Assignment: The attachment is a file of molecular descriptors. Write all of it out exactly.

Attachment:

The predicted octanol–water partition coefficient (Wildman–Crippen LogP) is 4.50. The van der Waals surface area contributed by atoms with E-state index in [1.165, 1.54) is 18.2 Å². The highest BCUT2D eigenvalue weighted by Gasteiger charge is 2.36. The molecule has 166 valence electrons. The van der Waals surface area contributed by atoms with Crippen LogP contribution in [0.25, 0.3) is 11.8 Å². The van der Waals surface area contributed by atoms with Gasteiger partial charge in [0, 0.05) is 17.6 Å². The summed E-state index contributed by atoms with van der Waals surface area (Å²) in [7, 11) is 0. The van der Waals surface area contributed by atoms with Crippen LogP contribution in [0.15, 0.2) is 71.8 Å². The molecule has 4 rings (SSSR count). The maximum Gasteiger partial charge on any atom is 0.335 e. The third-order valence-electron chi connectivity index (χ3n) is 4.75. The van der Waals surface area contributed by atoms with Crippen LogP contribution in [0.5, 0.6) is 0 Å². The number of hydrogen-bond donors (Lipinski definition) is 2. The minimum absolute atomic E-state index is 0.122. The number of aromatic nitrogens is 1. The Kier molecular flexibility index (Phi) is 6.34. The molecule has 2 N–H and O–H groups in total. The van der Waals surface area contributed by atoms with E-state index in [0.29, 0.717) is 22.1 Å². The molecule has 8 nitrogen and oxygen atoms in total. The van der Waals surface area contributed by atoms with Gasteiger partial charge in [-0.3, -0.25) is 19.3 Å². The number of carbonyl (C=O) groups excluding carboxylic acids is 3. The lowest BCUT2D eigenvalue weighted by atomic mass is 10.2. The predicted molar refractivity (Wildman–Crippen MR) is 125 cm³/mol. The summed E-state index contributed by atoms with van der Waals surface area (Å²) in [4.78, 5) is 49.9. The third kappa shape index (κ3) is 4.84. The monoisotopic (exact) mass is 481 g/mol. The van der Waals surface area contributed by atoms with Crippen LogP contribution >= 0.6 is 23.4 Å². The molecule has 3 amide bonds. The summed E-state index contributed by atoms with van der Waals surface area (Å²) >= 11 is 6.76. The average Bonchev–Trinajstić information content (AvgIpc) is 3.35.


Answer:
The predicted octanol–water partition coefficient (Wildman–Crippen LogP) is 4.50. The van der Waals surface area contributed by atoms with E-state index in [1.165, 1.54) is 18.2 Å². The highest BCUT2D eigenvalue weighted by Gasteiger charge is 2.36. The molecule has 166 valence electrons. The van der Waals surface area contributed by atoms with Crippen LogP contribution in [0.25, 0.3) is 11.8 Å². The van der Waals surface area contributed by atoms with Gasteiger partial charge in [0, 0.05) is 17.6 Å². The summed E-state index contributed by atoms with van der Waals surface area (Å²) in [7, 11) is 0. The van der Waals surface area contributed by atoms with Crippen LogP contribution in [0.15, 0.2) is 71.8 Å². The molecule has 4 rings (SSSR count). The maximum Gasteiger partial charge on any atom is 0.335 e. The third-order valence-electron chi connectivity index (χ3n) is 4.75. The van der Waals surface area contributed by atoms with Crippen LogP contribution in [0.5, 0.6) is 0 Å². The number of hydrogen-bond donors (Lipinski definition) is 2. The minimum absolute atomic E-state index is 0.122. The number of aromatic nitrogens is 1. The Kier molecular flexibility index (Phi) is 6.34. The molecule has 2 N–H and O–H groups in total. The van der Waals surface area contributed by atoms with E-state index in [0.29, 0.717) is 22.1 Å². The molecule has 8 nitrogen and oxygen atoms in total. The van der Waals surface area contributed by atoms with Gasteiger partial charge in [-0.3, -0.25) is 19.3 Å². The number of carbonyl (C=O) groups excluding carboxylic acids is 3. The lowest BCUT2D eigenvalue weighted by atomic mass is 10.2. The predicted molar refractivity (Wildman–Crippen MR) is 125 cm³/mol. The summed E-state index contributed by atoms with van der Waals surface area (Å²) in [4.78, 5) is 49.9. The third kappa shape index (κ3) is 4.84. The monoisotopic (exact) mass is 481 g/mol. The van der Waals surface area contributed by atoms with Crippen LogP contribution >= 0.6 is 23.4 Å². The molecule has 3 amide bonds. The summed E-state index contributed by atoms with van der Waals surface area (Å²) >= 11 is 6.76. The average Bonchev–Trinajstić information content (AvgIpc) is 3.35.